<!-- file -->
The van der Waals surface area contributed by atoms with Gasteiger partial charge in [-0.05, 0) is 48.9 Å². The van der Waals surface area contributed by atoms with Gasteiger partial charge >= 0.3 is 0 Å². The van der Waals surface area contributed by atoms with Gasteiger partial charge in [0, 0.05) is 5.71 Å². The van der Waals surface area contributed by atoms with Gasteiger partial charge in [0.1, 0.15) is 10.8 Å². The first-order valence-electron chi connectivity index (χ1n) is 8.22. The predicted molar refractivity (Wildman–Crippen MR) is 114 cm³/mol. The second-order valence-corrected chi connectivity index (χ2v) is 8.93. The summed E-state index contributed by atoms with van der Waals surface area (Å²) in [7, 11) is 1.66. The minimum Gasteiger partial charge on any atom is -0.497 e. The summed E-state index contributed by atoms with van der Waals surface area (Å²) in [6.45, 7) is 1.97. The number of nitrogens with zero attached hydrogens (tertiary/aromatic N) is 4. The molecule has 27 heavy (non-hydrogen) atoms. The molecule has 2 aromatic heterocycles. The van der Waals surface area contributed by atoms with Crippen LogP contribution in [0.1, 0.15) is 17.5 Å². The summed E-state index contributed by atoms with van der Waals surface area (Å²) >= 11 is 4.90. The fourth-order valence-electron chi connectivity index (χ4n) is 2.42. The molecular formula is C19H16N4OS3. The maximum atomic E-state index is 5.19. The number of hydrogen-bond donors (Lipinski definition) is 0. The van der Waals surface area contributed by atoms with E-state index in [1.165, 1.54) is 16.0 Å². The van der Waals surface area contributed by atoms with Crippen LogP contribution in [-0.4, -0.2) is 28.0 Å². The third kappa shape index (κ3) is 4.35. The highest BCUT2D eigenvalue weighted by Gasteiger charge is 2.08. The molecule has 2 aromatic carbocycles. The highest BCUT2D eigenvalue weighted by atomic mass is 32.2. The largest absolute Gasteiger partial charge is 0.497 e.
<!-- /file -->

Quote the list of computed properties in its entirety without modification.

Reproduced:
The van der Waals surface area contributed by atoms with Gasteiger partial charge in [-0.05, 0) is 48.9 Å². The van der Waals surface area contributed by atoms with Gasteiger partial charge >= 0.3 is 0 Å². The van der Waals surface area contributed by atoms with Gasteiger partial charge in [0, 0.05) is 5.71 Å². The van der Waals surface area contributed by atoms with Gasteiger partial charge in [0.1, 0.15) is 10.8 Å². The first-order valence-electron chi connectivity index (χ1n) is 8.22. The predicted molar refractivity (Wildman–Crippen MR) is 114 cm³/mol. The second-order valence-corrected chi connectivity index (χ2v) is 8.93. The summed E-state index contributed by atoms with van der Waals surface area (Å²) in [7, 11) is 1.66. The minimum Gasteiger partial charge on any atom is -0.497 e. The summed E-state index contributed by atoms with van der Waals surface area (Å²) in [6.45, 7) is 1.97. The number of nitrogens with zero attached hydrogens (tertiary/aromatic N) is 4. The molecule has 27 heavy (non-hydrogen) atoms. The molecule has 2 aromatic heterocycles. The van der Waals surface area contributed by atoms with Crippen LogP contribution in [0.1, 0.15) is 17.5 Å². The summed E-state index contributed by atoms with van der Waals surface area (Å²) >= 11 is 4.90. The fourth-order valence-electron chi connectivity index (χ4n) is 2.42. The molecular formula is C19H16N4OS3. The maximum atomic E-state index is 5.19. The number of hydrogen-bond donors (Lipinski definition) is 0. The van der Waals surface area contributed by atoms with E-state index in [1.165, 1.54) is 16.0 Å². The van der Waals surface area contributed by atoms with Crippen LogP contribution in [-0.4, -0.2) is 28.0 Å². The third kappa shape index (κ3) is 4.35. The highest BCUT2D eigenvalue weighted by Gasteiger charge is 2.08. The molecule has 2 aromatic carbocycles. The highest BCUT2D eigenvalue weighted by atomic mass is 32.2. The largest absolute Gasteiger partial charge is 0.497 e.